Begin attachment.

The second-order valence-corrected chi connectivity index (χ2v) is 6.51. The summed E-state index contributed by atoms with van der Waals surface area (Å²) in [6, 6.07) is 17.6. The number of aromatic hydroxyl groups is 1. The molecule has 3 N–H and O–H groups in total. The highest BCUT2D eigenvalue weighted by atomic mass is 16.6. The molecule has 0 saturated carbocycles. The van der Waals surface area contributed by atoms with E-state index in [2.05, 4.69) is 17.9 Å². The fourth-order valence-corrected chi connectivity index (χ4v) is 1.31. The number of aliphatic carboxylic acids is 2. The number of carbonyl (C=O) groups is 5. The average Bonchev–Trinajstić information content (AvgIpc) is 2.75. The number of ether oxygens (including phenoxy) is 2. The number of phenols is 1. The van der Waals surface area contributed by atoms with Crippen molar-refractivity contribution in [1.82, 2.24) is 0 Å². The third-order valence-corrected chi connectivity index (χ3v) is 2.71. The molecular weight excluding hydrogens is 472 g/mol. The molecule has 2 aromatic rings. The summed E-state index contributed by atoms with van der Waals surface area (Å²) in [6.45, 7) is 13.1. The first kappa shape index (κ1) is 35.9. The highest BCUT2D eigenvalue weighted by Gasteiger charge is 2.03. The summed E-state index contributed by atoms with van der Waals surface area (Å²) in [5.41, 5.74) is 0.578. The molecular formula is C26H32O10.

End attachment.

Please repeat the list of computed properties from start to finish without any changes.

The second-order valence-corrected chi connectivity index (χ2v) is 6.51. The summed E-state index contributed by atoms with van der Waals surface area (Å²) in [6, 6.07) is 17.6. The number of aromatic hydroxyl groups is 1. The molecule has 3 N–H and O–H groups in total. The highest BCUT2D eigenvalue weighted by atomic mass is 16.6. The molecule has 0 saturated carbocycles. The van der Waals surface area contributed by atoms with E-state index in [2.05, 4.69) is 17.9 Å². The fourth-order valence-corrected chi connectivity index (χ4v) is 1.31. The number of aliphatic carboxylic acids is 2. The number of carbonyl (C=O) groups is 5. The average Bonchev–Trinajstić information content (AvgIpc) is 2.75. The number of ether oxygens (including phenoxy) is 2. The number of phenols is 1. The van der Waals surface area contributed by atoms with Crippen molar-refractivity contribution in [1.82, 2.24) is 0 Å². The third-order valence-corrected chi connectivity index (χ3v) is 2.71. The molecular weight excluding hydrogens is 472 g/mol. The molecule has 2 aromatic rings. The summed E-state index contributed by atoms with van der Waals surface area (Å²) in [6.45, 7) is 13.1. The first kappa shape index (κ1) is 35.9. The highest BCUT2D eigenvalue weighted by Gasteiger charge is 2.03. The summed E-state index contributed by atoms with van der Waals surface area (Å²) in [5.41, 5.74) is 0.578. The molecular formula is C26H32O10.